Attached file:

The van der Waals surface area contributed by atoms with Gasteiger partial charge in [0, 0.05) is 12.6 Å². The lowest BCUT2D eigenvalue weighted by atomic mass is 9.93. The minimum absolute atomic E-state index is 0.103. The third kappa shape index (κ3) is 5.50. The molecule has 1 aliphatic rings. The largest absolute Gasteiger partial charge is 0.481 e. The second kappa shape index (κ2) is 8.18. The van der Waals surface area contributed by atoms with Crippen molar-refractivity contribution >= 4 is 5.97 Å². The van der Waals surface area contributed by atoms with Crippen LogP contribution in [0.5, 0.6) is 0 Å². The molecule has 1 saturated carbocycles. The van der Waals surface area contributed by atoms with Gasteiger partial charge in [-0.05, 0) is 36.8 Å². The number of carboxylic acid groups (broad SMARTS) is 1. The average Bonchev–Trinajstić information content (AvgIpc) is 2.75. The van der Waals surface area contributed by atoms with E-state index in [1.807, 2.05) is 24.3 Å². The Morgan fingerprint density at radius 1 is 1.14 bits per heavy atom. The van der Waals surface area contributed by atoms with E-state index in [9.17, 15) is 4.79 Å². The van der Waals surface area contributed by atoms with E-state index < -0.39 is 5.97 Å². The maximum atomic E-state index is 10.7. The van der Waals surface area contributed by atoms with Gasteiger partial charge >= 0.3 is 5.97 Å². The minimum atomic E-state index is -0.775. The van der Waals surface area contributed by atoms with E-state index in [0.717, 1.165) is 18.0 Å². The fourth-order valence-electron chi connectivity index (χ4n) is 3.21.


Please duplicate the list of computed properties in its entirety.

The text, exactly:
The van der Waals surface area contributed by atoms with Gasteiger partial charge in [0, 0.05) is 12.6 Å². The lowest BCUT2D eigenvalue weighted by atomic mass is 9.93. The minimum absolute atomic E-state index is 0.103. The third kappa shape index (κ3) is 5.50. The molecule has 1 aliphatic rings. The largest absolute Gasteiger partial charge is 0.481 e. The second kappa shape index (κ2) is 8.18. The van der Waals surface area contributed by atoms with Crippen molar-refractivity contribution >= 4 is 5.97 Å². The van der Waals surface area contributed by atoms with Crippen LogP contribution in [0.5, 0.6) is 0 Å². The molecule has 1 saturated carbocycles. The van der Waals surface area contributed by atoms with Gasteiger partial charge in [-0.05, 0) is 36.8 Å². The number of carboxylic acid groups (broad SMARTS) is 1. The average Bonchev–Trinajstić information content (AvgIpc) is 2.75. The van der Waals surface area contributed by atoms with E-state index in [1.807, 2.05) is 24.3 Å². The Morgan fingerprint density at radius 1 is 1.14 bits per heavy atom. The van der Waals surface area contributed by atoms with E-state index in [9.17, 15) is 4.79 Å². The van der Waals surface area contributed by atoms with E-state index < -0.39 is 5.97 Å². The maximum atomic E-state index is 10.7. The van der Waals surface area contributed by atoms with Gasteiger partial charge >= 0.3 is 5.97 Å². The minimum atomic E-state index is -0.775. The van der Waals surface area contributed by atoms with E-state index in [0.717, 1.165) is 18.0 Å². The fourth-order valence-electron chi connectivity index (χ4n) is 3.21.